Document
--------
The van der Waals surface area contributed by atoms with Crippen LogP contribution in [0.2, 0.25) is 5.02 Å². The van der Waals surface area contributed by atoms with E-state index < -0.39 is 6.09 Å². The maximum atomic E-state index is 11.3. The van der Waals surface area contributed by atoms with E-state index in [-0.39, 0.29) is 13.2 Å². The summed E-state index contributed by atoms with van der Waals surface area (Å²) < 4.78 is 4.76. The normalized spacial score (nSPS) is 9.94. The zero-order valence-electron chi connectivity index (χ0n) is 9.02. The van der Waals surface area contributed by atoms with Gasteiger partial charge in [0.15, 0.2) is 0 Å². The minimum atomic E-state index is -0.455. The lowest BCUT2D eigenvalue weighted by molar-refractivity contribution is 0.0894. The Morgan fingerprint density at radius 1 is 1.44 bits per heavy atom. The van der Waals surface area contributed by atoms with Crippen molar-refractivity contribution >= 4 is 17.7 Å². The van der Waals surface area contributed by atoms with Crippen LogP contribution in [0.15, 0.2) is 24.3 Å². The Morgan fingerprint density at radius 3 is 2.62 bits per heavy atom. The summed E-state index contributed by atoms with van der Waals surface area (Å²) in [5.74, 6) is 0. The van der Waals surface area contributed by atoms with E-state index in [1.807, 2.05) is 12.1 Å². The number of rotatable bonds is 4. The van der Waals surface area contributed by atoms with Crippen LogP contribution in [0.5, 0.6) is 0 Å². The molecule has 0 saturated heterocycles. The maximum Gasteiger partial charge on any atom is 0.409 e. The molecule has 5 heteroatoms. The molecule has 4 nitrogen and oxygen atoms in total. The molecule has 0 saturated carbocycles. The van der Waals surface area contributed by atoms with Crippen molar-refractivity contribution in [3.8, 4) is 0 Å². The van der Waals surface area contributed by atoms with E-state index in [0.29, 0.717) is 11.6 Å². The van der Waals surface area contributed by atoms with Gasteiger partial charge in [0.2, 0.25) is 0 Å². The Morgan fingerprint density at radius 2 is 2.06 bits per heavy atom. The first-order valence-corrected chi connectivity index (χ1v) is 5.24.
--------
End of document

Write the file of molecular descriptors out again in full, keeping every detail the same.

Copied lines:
The van der Waals surface area contributed by atoms with Crippen LogP contribution in [0.2, 0.25) is 5.02 Å². The van der Waals surface area contributed by atoms with E-state index < -0.39 is 6.09 Å². The maximum atomic E-state index is 11.3. The van der Waals surface area contributed by atoms with E-state index in [-0.39, 0.29) is 13.2 Å². The summed E-state index contributed by atoms with van der Waals surface area (Å²) < 4.78 is 4.76. The normalized spacial score (nSPS) is 9.94. The zero-order valence-electron chi connectivity index (χ0n) is 9.02. The van der Waals surface area contributed by atoms with Gasteiger partial charge in [0.15, 0.2) is 0 Å². The minimum atomic E-state index is -0.455. The lowest BCUT2D eigenvalue weighted by molar-refractivity contribution is 0.0894. The Morgan fingerprint density at radius 1 is 1.44 bits per heavy atom. The van der Waals surface area contributed by atoms with Crippen molar-refractivity contribution >= 4 is 17.7 Å². The van der Waals surface area contributed by atoms with Crippen LogP contribution in [0.15, 0.2) is 24.3 Å². The Morgan fingerprint density at radius 3 is 2.62 bits per heavy atom. The summed E-state index contributed by atoms with van der Waals surface area (Å²) in [5.74, 6) is 0. The van der Waals surface area contributed by atoms with E-state index in [1.807, 2.05) is 12.1 Å². The number of rotatable bonds is 4. The van der Waals surface area contributed by atoms with Crippen LogP contribution in [0.5, 0.6) is 0 Å². The molecule has 0 saturated heterocycles. The maximum Gasteiger partial charge on any atom is 0.409 e. The molecule has 5 heteroatoms. The molecule has 4 nitrogen and oxygen atoms in total. The molecule has 0 saturated carbocycles. The van der Waals surface area contributed by atoms with Crippen molar-refractivity contribution in [3.8, 4) is 0 Å². The van der Waals surface area contributed by atoms with E-state index in [0.29, 0.717) is 11.6 Å². The van der Waals surface area contributed by atoms with Gasteiger partial charge in [0.2, 0.25) is 0 Å². The Morgan fingerprint density at radius 2 is 2.06 bits per heavy atom. The first-order valence-corrected chi connectivity index (χ1v) is 5.24.